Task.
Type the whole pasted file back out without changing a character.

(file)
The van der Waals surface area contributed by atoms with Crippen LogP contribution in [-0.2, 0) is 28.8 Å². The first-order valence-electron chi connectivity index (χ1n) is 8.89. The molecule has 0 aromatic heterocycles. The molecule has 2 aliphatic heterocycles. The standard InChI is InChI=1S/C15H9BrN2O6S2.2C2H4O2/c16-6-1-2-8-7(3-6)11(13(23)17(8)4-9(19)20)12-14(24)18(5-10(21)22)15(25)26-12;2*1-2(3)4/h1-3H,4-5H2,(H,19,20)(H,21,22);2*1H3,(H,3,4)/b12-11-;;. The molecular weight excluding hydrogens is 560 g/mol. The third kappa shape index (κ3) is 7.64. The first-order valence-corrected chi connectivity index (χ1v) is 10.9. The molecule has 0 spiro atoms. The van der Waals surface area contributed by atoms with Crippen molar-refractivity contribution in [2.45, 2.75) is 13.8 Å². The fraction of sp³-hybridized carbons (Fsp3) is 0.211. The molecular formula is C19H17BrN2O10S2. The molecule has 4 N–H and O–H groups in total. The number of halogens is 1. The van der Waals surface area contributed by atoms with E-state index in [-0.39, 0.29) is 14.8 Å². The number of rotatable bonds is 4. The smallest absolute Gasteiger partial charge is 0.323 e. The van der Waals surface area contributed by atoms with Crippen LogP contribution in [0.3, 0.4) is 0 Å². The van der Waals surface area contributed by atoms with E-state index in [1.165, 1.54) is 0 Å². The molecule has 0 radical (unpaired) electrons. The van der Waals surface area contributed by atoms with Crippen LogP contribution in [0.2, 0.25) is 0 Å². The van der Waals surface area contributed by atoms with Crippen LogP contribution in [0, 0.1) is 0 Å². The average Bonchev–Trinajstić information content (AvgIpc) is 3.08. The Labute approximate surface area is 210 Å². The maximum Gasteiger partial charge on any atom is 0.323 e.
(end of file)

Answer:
The van der Waals surface area contributed by atoms with Crippen LogP contribution in [-0.2, 0) is 28.8 Å². The first-order valence-electron chi connectivity index (χ1n) is 8.89. The molecule has 0 aromatic heterocycles. The molecule has 2 aliphatic heterocycles. The standard InChI is InChI=1S/C15H9BrN2O6S2.2C2H4O2/c16-6-1-2-8-7(3-6)11(13(23)17(8)4-9(19)20)12-14(24)18(5-10(21)22)15(25)26-12;2*1-2(3)4/h1-3H,4-5H2,(H,19,20)(H,21,22);2*1H3,(H,3,4)/b12-11-;;. The molecular weight excluding hydrogens is 560 g/mol. The third kappa shape index (κ3) is 7.64. The first-order valence-corrected chi connectivity index (χ1v) is 10.9. The molecule has 0 spiro atoms. The van der Waals surface area contributed by atoms with Crippen molar-refractivity contribution in [2.45, 2.75) is 13.8 Å². The fraction of sp³-hybridized carbons (Fsp3) is 0.211. The molecular formula is C19H17BrN2O10S2. The molecule has 4 N–H and O–H groups in total. The number of halogens is 1. The van der Waals surface area contributed by atoms with E-state index in [-0.39, 0.29) is 14.8 Å². The number of rotatable bonds is 4. The smallest absolute Gasteiger partial charge is 0.323 e. The van der Waals surface area contributed by atoms with Crippen LogP contribution in [0.3, 0.4) is 0 Å². The van der Waals surface area contributed by atoms with E-state index in [1.165, 1.54) is 0 Å². The molecule has 0 radical (unpaired) electrons. The van der Waals surface area contributed by atoms with Crippen LogP contribution in [0.2, 0.25) is 0 Å². The van der Waals surface area contributed by atoms with Crippen LogP contribution in [0, 0.1) is 0 Å². The average Bonchev–Trinajstić information content (AvgIpc) is 3.08. The Labute approximate surface area is 210 Å². The maximum Gasteiger partial charge on any atom is 0.323 e.